• Shine the spotlight on indecision and help teammates get more comfortable taking action with incomplete information. Ask, “How much do we really need to know before making a decision?”  (Also remind your team mates that when we made a decision, it was based on the information we  knew then.)
  • Diplomatically resolve turf wars that hold the company back. When new products risk cannibalizing old businesses, emotions unavoidably get heated. Still, it’s better for an internal department to innovate than for an external competitor to gain an advantage.   (Better us then them.)

Via: Fastcompany

Great article by Benedict Evans who shares a lot of good information on why Microsoft is going to die.

The apps that people want on smartphones are not being written for desktop Windows anyway. Uber doesn’t have a desktop Windows app, and neither does Instacart, Pinterest or Instagram. The apps and services that consumers care about are either smartphone-only or address the desktop using the web, with only partial exceptions for the enterprise. You can’t tempt developers to support Windows Phone by saying ‘it’s easy to deploy your desktop app to mobile’ if there is no desktop app. So Windows is not a point of leverage for Microsoft in mobile. Neither was Office. Few people really want to edit an Office document on a phone – a viewer is normally enough. And as Blackberry also discovered, enterprise support is not enough if the broader phone experience is sub-par. As Apple has added enterprise features, the appeal of Windows Phone has fallen away there too.

This is an unfortunate result of “Legacy Thinking”. After being entrenched with their Windows platform for the longest time, it is time that Microsoft slaughters their last “sacred cow” if they really want to reinvent their business in the age of the Smartphone.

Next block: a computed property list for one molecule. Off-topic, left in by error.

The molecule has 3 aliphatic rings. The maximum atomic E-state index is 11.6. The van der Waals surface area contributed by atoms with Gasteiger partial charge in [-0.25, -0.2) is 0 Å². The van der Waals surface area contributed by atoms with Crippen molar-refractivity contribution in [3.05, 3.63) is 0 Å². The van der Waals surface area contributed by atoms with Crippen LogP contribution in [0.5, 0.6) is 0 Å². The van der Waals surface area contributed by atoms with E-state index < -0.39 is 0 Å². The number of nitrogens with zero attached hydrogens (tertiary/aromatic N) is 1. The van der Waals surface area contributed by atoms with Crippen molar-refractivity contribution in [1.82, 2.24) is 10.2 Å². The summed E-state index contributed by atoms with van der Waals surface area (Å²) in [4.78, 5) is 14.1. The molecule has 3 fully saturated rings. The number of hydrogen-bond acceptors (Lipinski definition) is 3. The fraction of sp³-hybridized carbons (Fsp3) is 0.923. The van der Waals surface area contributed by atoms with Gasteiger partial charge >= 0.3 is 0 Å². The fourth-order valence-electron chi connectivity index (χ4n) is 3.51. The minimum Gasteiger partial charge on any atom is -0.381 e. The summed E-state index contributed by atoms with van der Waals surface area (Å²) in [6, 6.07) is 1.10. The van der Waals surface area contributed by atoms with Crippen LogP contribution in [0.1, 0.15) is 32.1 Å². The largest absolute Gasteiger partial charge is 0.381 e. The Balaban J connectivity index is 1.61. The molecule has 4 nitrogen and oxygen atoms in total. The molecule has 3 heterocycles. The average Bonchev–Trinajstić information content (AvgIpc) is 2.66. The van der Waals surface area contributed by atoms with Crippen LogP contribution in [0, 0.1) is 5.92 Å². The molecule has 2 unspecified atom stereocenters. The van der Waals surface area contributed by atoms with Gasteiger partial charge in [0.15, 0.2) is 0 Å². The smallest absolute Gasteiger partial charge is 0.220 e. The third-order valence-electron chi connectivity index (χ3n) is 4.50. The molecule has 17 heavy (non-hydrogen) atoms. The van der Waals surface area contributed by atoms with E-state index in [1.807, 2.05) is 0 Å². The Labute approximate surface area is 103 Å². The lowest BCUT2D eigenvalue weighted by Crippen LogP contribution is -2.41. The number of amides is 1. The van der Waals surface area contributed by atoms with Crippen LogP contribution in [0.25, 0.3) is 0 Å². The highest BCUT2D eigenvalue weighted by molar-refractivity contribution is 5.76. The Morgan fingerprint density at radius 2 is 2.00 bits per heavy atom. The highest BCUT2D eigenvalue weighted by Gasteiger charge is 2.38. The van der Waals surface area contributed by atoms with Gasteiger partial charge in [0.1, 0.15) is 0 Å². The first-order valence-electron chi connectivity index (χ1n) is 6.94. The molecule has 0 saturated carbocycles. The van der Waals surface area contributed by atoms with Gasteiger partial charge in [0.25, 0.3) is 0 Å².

A soon to be fantastic case study on how large organisations should (or should not) innovate.

Via: Microsoft, Capitulation and The End of Windows Everywhere

Connecting the Dots
Photo Source: Flickr

It is the ability to identify patterns of insights and “connect the dots” in a meaningful way.

Bruce Nussbaum, in a blog post: 3 Paths Toward A More Creative Life, calls it “Pattern Sight”.

Pattern sight requires you to master the skill of looking for what should and shouldn’t be there. It’s the ability not only to see the rare “odd duck” but to routinely look for that duck and see it…It takes time to learn patterns of information, which is why you need to spend a lot of time “in the field.”

We call that “experience,” and you’ve seen that whenever you’re in a situation with someone who just “knows” what’s coming next without being able to explain it. That person is reading the patterns. This mastery is not about fresh eyes but wise eyes.

Many people use Design Thinking as a methodology for problem solving, innovation, or just figuring out what to do next. The key ingredient to arriving to the best solutions comes from identifying these patterns.

This is also the key reason why you cannot completely learn Design Thinking through, for example, a 3 day program or even one that is a week or more. We know, because we have been teaching it for years.

Most DT training programs will perhaps, at best, give you an introduction to Design Thinking and its value. However getting it done right requires experience, experience that stems from years of deliberate practice in identifying such patterns and applying it positively.

I like to expand this skill to also include the (overlapping) ability to reframe problems and situations. Many people look at reframing as simply turning negative to positive, or going from “left” to “right”. It’s a lot more.

This quote sums it up nicely and also my blog post today. Have a great week ahead!

Thus the task is not so much to see what no one yet has seen, but to think what nobody yet has thought about that which everybody sees.

-Arthur Schopenhauer, 1788-1860